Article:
Getting Our Kids Outside Again

Reading Time: 4 minutes


Recently Kevin Price, Host of the nationally syndicated Price of Business Show, welcomed Paul Vecchione to provide another commentary in a series.

The Paul Vecchione Commentaries

Maybe it’s an old saying, maybe it’s cliche, maybe we don’t want to hear it, but “back when I was a kid”..takes on a new meaning when it comes to kids playing outside. Because back in the day, it’s what we did. 

While the institutions of public schools brought us all together to learn, it also served as a meeting point for interpersonal communication, relationship building, community bonds and friendships. If you were lucky, you formed relationships with a few friends who lived in your neighborhood, who shared your common interests and who were your go to cohorts when it came time to have some fun, outside of school and outside of your home. Key word here: outside.

But in today’s digital age, times they are a changin, and not for the better. Kids today have a myriad of options that prevent them from being outside and connecting with other kids the way each generation had before them. Video games, social media, cell phones, tablets and so forth, have all but robbed our kids of the best part of growing up, being outside until dusk, when the street lights turned on and it was time to go home and eat dinner with family. 

The research about these issues is clear: the more time spent on social media and cell phones and the less spent with actual physical and emotional contact is adding to the stress and anxiety of our kids, which leads to more pressing issues as they continue to progress throughout their teenage years. 

Amid these burgeoning concerns over social media, bullying, excessive screen time, and a myriad of other challenges, there’s a pressing need to rekindle this spirit of outdoor adventure in our children—a remedy that’s both contemporary and urgent because the significance of outdoor play in the developmental fabric of young lives cannot be overstated. 

It’s not merely a backdrop for childhood memories but a vital component of healthy mental, physical, and emotional development. As kids navigate through the complexities of modern childhood, marred by the specters of anxiety, stress, and an alarming inclination towards substance use, the call to action is clear: we must strive to get our kids back outside, embracing the natural world with open arms.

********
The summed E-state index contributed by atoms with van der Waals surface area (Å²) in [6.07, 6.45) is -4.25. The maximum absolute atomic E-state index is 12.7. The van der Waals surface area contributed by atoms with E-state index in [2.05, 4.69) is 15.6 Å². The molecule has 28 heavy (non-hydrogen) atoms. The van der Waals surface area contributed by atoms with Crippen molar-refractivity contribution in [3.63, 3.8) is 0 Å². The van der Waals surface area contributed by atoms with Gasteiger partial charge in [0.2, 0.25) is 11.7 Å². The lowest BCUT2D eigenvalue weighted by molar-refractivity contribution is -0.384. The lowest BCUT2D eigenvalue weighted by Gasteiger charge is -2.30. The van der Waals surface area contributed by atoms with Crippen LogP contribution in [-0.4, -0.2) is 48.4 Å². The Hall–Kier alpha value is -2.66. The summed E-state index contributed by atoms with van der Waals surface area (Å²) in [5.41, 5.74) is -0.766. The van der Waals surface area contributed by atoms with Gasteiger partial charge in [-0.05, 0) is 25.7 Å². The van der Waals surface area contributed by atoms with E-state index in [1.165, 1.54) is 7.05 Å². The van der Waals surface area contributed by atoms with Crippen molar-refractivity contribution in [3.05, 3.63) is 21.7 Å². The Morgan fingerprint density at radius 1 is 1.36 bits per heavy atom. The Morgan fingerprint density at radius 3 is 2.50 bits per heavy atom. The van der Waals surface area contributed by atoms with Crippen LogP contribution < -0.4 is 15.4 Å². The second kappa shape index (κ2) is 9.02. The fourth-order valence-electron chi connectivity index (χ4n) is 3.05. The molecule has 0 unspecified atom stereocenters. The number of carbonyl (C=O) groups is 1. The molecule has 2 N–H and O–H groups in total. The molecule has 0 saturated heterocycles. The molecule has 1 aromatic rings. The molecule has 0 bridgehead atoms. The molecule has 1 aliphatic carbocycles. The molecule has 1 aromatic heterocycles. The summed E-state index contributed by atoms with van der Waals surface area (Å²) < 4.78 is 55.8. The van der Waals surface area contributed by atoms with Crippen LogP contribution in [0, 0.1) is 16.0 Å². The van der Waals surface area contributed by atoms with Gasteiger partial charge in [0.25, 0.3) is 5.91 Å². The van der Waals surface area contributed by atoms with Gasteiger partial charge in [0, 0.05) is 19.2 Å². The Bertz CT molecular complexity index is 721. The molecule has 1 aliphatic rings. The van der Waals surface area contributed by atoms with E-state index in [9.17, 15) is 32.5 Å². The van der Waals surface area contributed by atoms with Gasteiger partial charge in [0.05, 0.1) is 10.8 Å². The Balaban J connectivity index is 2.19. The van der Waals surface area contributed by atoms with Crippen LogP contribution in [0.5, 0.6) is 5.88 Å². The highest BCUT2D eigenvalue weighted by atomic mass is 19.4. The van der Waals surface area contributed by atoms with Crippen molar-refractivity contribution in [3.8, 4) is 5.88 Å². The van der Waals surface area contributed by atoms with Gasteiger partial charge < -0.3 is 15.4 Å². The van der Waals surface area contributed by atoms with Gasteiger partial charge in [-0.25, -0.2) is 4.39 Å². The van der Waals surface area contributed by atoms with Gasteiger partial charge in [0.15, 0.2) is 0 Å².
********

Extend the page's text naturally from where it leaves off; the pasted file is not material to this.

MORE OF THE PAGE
Outdoors is where real, tangible experiences foster resilience, creativity, and a sense of belonging. The benefits are manifold; beyond the obvious physical health advantages, outdoor play is instrumental in reducing symptoms of anxiety and depression in children. It serves as a counterbalance to the sedentary, screen-bound lifestyle that has become the norm for many, offering a breath of fresh air both literally and figuratively.

Moreover, the natural environment is a masterclass in mindfulness for young minds. It teaches children to be present, to observe, and to engage with their surroundings in a way that screens simply cannot replicate, and it helps develop the social skills that are crucial for healthy relationships, building a sense of community and support that can act as a buffer against the isolating effects of social media and screen time in the digital world.


In promoting outdoor play, we’re not merely longing for the “good old days” but advocating for a fundamental human need—the need for connection, with nature and with each other. This is a call to parents, educators, policymakers, and communities to prioritize and facilitate outdoor experiences for our children. It’s an investment in their future, fostering a generation that’s not only healthier but more environmentally conscious.

The path forward is clear. As we strive to mitigate the impacts of anxiety, stress, and substance use among our youth, the solution lies not only in our hands but also under our feet—in the grass, the dirt, and the landscapes of play that await outside our doors.

We need to answer this call with open hearts and open doors. For the sake of our children’s present and future well-being and for more empathetic, and resilient kids, it is up to us to get our kids back outside again, let’s do it. 



Paul was born and raised in Suffolk County Long Island and has called it home for the past 40 years where he and his wife are raising their two children. Paul has been an educator on Long Island since 2004 and holds two master’s degrees from Long Island colleges. With so much vested in this region, Paul has taken a keen interest in what has become one of Long Island’s most devastating realities; substance abuse and addiction. Having worked with teenagers his entire professional career, Paul offers a unique perspective into the mitigating factors that drive adolescent behaviors, particularly those which can lead to destructive decisions. Substance abuse and its ensuing crippling effects on the lives of people and their families has Paul’s attention and it is for these reasons Paul is the CEO of Long Island P.R.E.P. and Mission Z Podcast.

Connect with him through social media:

Twitter/X: @PLongislandprep

Learn more at


For more great lifestyle content see here.


Related posts

Leave a Comment